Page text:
The piece below is about a proposal to accord certain rights to rivers — that is, to treat them as the kinds of things that can have rights of their own, rather than merely resources for humans to use. As the author notes, the proposal seems unlikely to stand up in court. But does it make sense philosophically? The reasoning being used is this: “If a corporation has rights, the authors argue, so, too, should an ancient waterway that has sustained human life….” The problem is that there is a good reason to think of corporations having rights, namely that according corporations certain rights is essential to protecting important human interests. For example: a corporation’s property rights are an indirect way of protecting the rights of the corporation’s owners (or shareholders, if it has any). And attributing rights to the corporation is much more efficient than expecting thousands of shareholders independently to defend ‘their’ little piece of the corporation. Rivers, on the other hand, are public goods, and their protection is arguably better defended in other ways.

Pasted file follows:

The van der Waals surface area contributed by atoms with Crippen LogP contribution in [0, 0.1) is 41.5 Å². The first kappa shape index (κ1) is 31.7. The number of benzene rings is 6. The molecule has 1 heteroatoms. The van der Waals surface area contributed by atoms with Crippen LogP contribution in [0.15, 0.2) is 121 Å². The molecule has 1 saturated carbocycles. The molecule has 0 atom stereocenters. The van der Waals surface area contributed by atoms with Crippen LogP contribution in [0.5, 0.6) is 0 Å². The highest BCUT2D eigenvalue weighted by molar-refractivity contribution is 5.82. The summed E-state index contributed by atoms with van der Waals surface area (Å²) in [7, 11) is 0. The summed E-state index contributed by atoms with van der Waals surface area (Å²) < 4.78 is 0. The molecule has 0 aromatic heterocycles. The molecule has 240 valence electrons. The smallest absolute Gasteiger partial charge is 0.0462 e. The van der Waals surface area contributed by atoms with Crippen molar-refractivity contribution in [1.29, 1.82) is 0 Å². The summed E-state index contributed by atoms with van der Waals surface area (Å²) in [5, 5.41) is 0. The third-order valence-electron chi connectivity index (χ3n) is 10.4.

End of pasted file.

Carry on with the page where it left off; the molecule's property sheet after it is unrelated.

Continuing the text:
LINK: Corporations Have Rights. Why Shouldn’t Rivers? (by Julie Turkewitz for NYT)
Does a river — or a plant, or a forest — have rights?
This is the essential question in what attorneys are calling a first-of-its-kind federal lawsuit, in which a Denver lawyer and a far-left environmental group are asking a judge to recognize the Colorado River as a person.
If successful, it could upend environmental law, possibly allowing the redwood forests, the Rocky Mountains or the deserts of Nevada to sue individuals, corporations and governments over resource pollution or depletion. Future lawsuits in its mold might seek to block pipelines, golf courses or housing developments and force everyone from agriculture executives to mayors to rethink how they treat the environment….
What do you think?